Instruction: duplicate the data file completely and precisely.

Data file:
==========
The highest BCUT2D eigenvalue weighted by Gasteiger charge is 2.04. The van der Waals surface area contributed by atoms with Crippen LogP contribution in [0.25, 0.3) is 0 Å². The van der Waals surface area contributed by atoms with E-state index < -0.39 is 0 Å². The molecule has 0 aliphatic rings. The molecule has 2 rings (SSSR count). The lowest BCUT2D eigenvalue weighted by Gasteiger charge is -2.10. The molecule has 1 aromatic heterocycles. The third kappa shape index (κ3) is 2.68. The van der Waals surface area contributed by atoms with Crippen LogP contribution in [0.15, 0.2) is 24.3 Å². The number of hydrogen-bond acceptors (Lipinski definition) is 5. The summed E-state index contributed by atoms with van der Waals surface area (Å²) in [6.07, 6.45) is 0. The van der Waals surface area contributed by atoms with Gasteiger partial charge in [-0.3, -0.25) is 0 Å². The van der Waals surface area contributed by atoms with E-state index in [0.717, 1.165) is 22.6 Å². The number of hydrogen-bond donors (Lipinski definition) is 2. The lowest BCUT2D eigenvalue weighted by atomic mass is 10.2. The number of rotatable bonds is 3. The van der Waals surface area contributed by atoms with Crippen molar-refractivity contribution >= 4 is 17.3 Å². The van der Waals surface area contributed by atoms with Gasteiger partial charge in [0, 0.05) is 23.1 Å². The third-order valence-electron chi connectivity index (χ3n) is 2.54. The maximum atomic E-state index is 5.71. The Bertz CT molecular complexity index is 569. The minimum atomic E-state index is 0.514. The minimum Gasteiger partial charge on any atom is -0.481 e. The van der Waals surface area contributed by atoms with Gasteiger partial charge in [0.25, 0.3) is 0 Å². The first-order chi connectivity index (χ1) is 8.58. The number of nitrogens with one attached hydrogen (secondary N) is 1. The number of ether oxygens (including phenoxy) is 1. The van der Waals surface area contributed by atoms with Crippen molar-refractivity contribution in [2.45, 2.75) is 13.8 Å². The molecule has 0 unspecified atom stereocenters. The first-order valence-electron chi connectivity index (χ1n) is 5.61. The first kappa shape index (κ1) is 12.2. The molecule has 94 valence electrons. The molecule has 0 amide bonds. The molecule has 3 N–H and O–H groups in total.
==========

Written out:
The highest BCUT2D eigenvalue weighted by Gasteiger charge is 2.04. The van der Waals surface area contributed by atoms with Crippen LogP contribution in [0.25, 0.3) is 0 Å². The van der Waals surface area contributed by atoms with E-state index < -0.39 is 0 Å². The molecule has 0 aliphatic rings. The molecule has 2 rings (SSSR count). The lowest BCUT2D eigenvalue weighted by Gasteiger charge is -2.10. The molecule has 1 aromatic heterocycles. The third kappa shape index (κ3) is 2.68. The van der Waals surface area contributed by atoms with Crippen LogP contribution in [0.15, 0.2) is 24.3 Å². The number of hydrogen-bond acceptors (Lipinski definition) is 5. The summed E-state index contributed by atoms with van der Waals surface area (Å²) in [6.07, 6.45) is 0. The van der Waals surface area contributed by atoms with Gasteiger partial charge in [-0.3, -0.25) is 0 Å². The van der Waals surface area contributed by atoms with E-state index in [0.717, 1.165) is 22.6 Å². The number of hydrogen-bond donors (Lipinski definition) is 2. The lowest BCUT2D eigenvalue weighted by atomic mass is 10.2. The number of rotatable bonds is 3. The van der Waals surface area contributed by atoms with Crippen molar-refractivity contribution >= 4 is 17.3 Å². The van der Waals surface area contributed by atoms with Gasteiger partial charge in [0, 0.05) is 23.1 Å². The third-order valence-electron chi connectivity index (χ3n) is 2.54. The maximum atomic E-state index is 5.71. The Bertz CT molecular complexity index is 569. The minimum atomic E-state index is 0.514. The minimum Gasteiger partial charge on any atom is -0.481 e. The van der Waals surface area contributed by atoms with Gasteiger partial charge in [0.25, 0.3) is 0 Å². The first-order chi connectivity index (χ1) is 8.58. The number of nitrogens with one attached hydrogen (secondary N) is 1. The number of ether oxygens (including phenoxy) is 1. The van der Waals surface area contributed by atoms with Crippen molar-refractivity contribution in [2.45, 2.75) is 13.8 Å². The molecule has 0 unspecified atom stereocenters. The first-order valence-electron chi connectivity index (χ1n) is 5.61. The first kappa shape index (κ1) is 12.2. The molecule has 94 valence electrons. The molecule has 0 amide bonds. The molecule has 3 N–H and O–H groups in total.